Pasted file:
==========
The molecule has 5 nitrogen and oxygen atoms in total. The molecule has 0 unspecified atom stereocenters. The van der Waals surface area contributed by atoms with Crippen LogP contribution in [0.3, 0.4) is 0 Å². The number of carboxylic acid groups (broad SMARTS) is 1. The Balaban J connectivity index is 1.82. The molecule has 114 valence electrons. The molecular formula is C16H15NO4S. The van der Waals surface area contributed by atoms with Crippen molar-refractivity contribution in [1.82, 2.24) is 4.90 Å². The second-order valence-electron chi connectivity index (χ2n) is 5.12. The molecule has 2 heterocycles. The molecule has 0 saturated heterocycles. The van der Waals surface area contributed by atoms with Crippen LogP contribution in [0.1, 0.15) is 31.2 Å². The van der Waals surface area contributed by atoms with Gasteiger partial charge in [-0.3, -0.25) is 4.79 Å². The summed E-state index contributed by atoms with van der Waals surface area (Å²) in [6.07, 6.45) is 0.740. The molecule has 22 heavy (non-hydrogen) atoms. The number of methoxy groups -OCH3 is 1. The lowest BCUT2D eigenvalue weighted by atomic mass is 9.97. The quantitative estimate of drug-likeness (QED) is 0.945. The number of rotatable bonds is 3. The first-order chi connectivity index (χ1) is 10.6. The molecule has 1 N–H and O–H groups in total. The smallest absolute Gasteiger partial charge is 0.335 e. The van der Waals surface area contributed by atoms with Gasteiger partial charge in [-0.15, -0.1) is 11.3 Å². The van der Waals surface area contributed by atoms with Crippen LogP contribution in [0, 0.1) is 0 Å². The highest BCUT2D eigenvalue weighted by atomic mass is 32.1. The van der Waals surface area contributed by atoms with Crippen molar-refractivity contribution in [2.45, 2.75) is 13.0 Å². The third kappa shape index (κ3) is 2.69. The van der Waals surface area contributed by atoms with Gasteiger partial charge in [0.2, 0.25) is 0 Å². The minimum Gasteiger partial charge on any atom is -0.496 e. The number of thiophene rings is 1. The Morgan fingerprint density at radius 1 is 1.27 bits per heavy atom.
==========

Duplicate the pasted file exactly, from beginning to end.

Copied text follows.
The molecule has 5 nitrogen and oxygen atoms in total. The molecule has 0 unspecified atom stereocenters. The van der Waals surface area contributed by atoms with Crippen LogP contribution in [0.3, 0.4) is 0 Å². The number of carboxylic acid groups (broad SMARTS) is 1. The Balaban J connectivity index is 1.82. The molecule has 114 valence electrons. The molecular formula is C16H15NO4S. The van der Waals surface area contributed by atoms with Crippen molar-refractivity contribution in [1.82, 2.24) is 4.90 Å². The second-order valence-electron chi connectivity index (χ2n) is 5.12. The molecule has 2 heterocycles. The molecule has 0 saturated heterocycles. The van der Waals surface area contributed by atoms with Crippen LogP contribution in [0.1, 0.15) is 31.2 Å². The van der Waals surface area contributed by atoms with Gasteiger partial charge in [-0.3, -0.25) is 4.79 Å². The summed E-state index contributed by atoms with van der Waals surface area (Å²) in [6.07, 6.45) is 0.740. The molecule has 22 heavy (non-hydrogen) atoms. The number of methoxy groups -OCH3 is 1. The lowest BCUT2D eigenvalue weighted by atomic mass is 9.97. The quantitative estimate of drug-likeness (QED) is 0.945. The number of rotatable bonds is 3. The first-order chi connectivity index (χ1) is 10.6. The molecule has 1 N–H and O–H groups in total. The smallest absolute Gasteiger partial charge is 0.335 e. The van der Waals surface area contributed by atoms with Gasteiger partial charge in [-0.15, -0.1) is 11.3 Å². The van der Waals surface area contributed by atoms with Crippen LogP contribution in [0, 0.1) is 0 Å². The highest BCUT2D eigenvalue weighted by atomic mass is 32.1. The van der Waals surface area contributed by atoms with Crippen molar-refractivity contribution in [2.45, 2.75) is 13.0 Å². The third kappa shape index (κ3) is 2.69. The van der Waals surface area contributed by atoms with Gasteiger partial charge in [0.2, 0.25) is 0 Å². The minimum Gasteiger partial charge on any atom is -0.496 e. The number of thiophene rings is 1. The Morgan fingerprint density at radius 1 is 1.27 bits per heavy atom.